How about it, white guys--are you feeling a loss of power? Is your self-confidence slipping, along with the sense of entitlement that people like you used to be able to count on?
Over at AskMen.com, they're dispensing advice on how to boost your confidence. But then, who do they choose for the article's accompanying photo of supremely self-confident masculine success? A black guy!
As the guys at AskMen.com know, it's important to not only feel confident, but also to project confidence. It needs to radiate from you, like musk, and if it doesn't, you've gotta find ways to pump it up:
Even if you're reasonably assured most of the time, it is beneficial to do a little mental strengthening every once in a while. It feels good to be self-confident, which perpetuates more confidence, impresses people and brings you success.
A difficulty here is that you not only have to project confidence, you should feel it too. And for American white guys, who get bombarded more and more with Sarah Palins, Barack Obamas, Tiger Woodses and Nancy Pelosis, and then get represented themselves mostly by clowns and losers like Joe the Plumber, Jay Leno and Timothy Geithner--well, it's hard sometimes to keep feeling that confidence that you're nevertheless supposed to project.
So what's a white guy on his way up supposed to do these days? How about . . . design a new business card! Or maybe, make money by convincing other, less confident guys to redesign their business cards. . . and act very, very confident while doing so . . .
Actually, the guy in this video is a motivational speaker named Joel Bauer. He's also the author of a book with this charming title: How To Persuade People Who Don't Want To Be Persuaded: Get What You Want--Every Time! Videos of Joel Bauer selling various sorts of manly advice are popping up all over the Internets. He's getting lots of laughs, in ways he probably wouldn't appreciate.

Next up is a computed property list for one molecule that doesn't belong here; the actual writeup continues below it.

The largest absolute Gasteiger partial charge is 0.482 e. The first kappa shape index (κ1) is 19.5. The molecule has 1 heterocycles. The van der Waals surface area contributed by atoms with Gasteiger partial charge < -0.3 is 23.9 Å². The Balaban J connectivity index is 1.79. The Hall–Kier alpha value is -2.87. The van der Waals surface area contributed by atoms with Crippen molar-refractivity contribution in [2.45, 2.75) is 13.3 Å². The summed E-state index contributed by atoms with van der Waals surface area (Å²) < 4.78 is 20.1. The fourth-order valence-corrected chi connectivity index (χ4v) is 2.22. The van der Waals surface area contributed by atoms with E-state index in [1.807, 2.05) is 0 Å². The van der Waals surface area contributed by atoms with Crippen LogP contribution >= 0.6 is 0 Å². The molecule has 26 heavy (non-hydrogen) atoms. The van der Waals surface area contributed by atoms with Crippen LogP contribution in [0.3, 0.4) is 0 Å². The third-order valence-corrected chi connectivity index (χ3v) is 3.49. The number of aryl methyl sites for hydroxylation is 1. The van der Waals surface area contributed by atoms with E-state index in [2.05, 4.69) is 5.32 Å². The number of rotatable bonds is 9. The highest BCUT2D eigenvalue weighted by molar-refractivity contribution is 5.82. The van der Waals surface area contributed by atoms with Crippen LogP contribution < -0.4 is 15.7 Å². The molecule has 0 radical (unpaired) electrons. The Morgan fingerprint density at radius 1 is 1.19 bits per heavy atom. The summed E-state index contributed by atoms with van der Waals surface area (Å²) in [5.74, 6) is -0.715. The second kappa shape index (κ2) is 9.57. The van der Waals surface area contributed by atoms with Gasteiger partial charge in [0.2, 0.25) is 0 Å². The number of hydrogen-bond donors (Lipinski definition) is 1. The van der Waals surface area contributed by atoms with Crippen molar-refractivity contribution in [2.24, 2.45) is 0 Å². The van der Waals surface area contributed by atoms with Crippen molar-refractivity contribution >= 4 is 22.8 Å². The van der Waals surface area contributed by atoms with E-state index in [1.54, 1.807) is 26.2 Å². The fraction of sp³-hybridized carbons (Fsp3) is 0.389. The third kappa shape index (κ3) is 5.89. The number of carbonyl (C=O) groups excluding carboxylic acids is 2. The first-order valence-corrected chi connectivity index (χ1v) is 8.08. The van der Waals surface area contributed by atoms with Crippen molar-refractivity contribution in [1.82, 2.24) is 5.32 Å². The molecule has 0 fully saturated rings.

Here's another one that's making the rounds. In this clip, Bauer (who identifies himself here as "a real person") promotes a self-defense boot camp, with the help of his understandably sullen daughter.
What I'm wondering about this latest Internet sensation of sorts is--as people laugh at the "douchebaggery" of Joel Bauer, are they also laughing at a certain kind of white guy, the assertive, entitled, hyper-masculine white guy? If so, does that laughter also register this kind of guy's declining power these days?
As scholars and philosophers and such tell us, socially constructed modes of identity are really all just performances. Society presents us with various scripted roles, and we reject or adopt them as we sit fit (or sometimes, as we feel pressured).
Maybe this kind of white American masculinity, which Joel Bauer performs and promotes with such clueless sincerity, is being laughed right off center stage. Let's hope so.